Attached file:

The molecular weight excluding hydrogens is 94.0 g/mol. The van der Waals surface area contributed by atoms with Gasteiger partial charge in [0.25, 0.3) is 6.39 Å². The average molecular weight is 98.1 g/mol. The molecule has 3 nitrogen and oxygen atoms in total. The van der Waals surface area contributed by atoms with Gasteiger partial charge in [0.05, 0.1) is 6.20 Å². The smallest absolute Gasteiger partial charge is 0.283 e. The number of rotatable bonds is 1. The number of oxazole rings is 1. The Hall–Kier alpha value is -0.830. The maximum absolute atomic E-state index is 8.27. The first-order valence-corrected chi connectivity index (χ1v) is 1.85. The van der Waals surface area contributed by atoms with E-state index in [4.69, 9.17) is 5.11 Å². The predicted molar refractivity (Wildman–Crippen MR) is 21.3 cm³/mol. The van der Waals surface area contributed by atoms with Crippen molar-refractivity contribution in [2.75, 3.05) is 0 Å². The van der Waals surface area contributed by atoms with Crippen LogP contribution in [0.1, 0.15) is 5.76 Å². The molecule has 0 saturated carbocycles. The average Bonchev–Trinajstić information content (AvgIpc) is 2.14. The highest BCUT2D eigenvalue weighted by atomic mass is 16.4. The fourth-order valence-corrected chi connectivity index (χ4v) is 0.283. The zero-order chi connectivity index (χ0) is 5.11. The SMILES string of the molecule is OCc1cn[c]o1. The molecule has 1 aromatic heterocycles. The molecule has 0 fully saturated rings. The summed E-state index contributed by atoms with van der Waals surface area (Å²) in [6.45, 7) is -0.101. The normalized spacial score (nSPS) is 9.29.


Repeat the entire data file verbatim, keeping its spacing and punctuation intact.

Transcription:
The molecular weight excluding hydrogens is 94.0 g/mol. The van der Waals surface area contributed by atoms with Gasteiger partial charge in [0.25, 0.3) is 6.39 Å². The average molecular weight is 98.1 g/mol. The molecule has 3 nitrogen and oxygen atoms in total. The van der Waals surface area contributed by atoms with Gasteiger partial charge in [0.05, 0.1) is 6.20 Å². The smallest absolute Gasteiger partial charge is 0.283 e. The number of rotatable bonds is 1. The number of oxazole rings is 1. The Hall–Kier alpha value is -0.830. The maximum absolute atomic E-state index is 8.27. The first-order valence-corrected chi connectivity index (χ1v) is 1.85. The van der Waals surface area contributed by atoms with E-state index in [4.69, 9.17) is 5.11 Å². The predicted molar refractivity (Wildman–Crippen MR) is 21.3 cm³/mol. The van der Waals surface area contributed by atoms with Crippen molar-refractivity contribution in [2.75, 3.05) is 0 Å². The van der Waals surface area contributed by atoms with Crippen LogP contribution in [0.1, 0.15) is 5.76 Å². The molecule has 0 saturated carbocycles. The average Bonchev–Trinajstić information content (AvgIpc) is 2.14. The highest BCUT2D eigenvalue weighted by atomic mass is 16.4. The fourth-order valence-corrected chi connectivity index (χ4v) is 0.283. The zero-order chi connectivity index (χ0) is 5.11. The SMILES string of the molecule is OCc1cn[c]o1. The molecule has 1 aromatic heterocycles. The molecule has 0 fully saturated rings. The summed E-state index contributed by atoms with van der Waals surface area (Å²) in [6.45, 7) is -0.101. The normalized spacial score (nSPS) is 9.29.